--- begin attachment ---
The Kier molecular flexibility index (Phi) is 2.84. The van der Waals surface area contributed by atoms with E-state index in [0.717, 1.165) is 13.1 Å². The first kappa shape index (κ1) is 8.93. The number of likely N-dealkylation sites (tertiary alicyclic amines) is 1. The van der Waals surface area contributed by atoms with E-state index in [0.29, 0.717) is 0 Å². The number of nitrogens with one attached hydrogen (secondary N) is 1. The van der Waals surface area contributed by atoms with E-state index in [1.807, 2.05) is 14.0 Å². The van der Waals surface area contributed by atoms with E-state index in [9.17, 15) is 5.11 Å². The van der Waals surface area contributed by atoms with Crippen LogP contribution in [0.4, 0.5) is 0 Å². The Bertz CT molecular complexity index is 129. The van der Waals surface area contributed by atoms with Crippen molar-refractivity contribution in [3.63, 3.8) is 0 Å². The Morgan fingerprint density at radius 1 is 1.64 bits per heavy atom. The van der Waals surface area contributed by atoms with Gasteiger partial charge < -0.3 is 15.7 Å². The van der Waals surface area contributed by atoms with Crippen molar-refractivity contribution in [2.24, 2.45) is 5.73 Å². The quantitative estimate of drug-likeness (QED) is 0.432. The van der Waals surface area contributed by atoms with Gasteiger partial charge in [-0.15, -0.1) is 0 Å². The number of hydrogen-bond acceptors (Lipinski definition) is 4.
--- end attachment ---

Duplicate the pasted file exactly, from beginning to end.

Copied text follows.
The Kier molecular flexibility index (Phi) is 2.84. The van der Waals surface area contributed by atoms with E-state index in [0.717, 1.165) is 13.1 Å². The first kappa shape index (κ1) is 8.93. The number of likely N-dealkylation sites (tertiary alicyclic amines) is 1. The van der Waals surface area contributed by atoms with E-state index in [0.29, 0.717) is 0 Å². The number of nitrogens with one attached hydrogen (secondary N) is 1. The van der Waals surface area contributed by atoms with E-state index in [1.807, 2.05) is 14.0 Å². The van der Waals surface area contributed by atoms with E-state index in [9.17, 15) is 5.11 Å². The van der Waals surface area contributed by atoms with Crippen LogP contribution in [0.4, 0.5) is 0 Å². The Bertz CT molecular complexity index is 129. The van der Waals surface area contributed by atoms with Crippen molar-refractivity contribution in [3.63, 3.8) is 0 Å². The Morgan fingerprint density at radius 1 is 1.64 bits per heavy atom. The van der Waals surface area contributed by atoms with Gasteiger partial charge < -0.3 is 15.7 Å². The van der Waals surface area contributed by atoms with Crippen molar-refractivity contribution in [2.24, 2.45) is 5.73 Å². The quantitative estimate of drug-likeness (QED) is 0.432. The van der Waals surface area contributed by atoms with Gasteiger partial charge in [-0.15, -0.1) is 0 Å². The number of hydrogen-bond acceptors (Lipinski definition) is 4.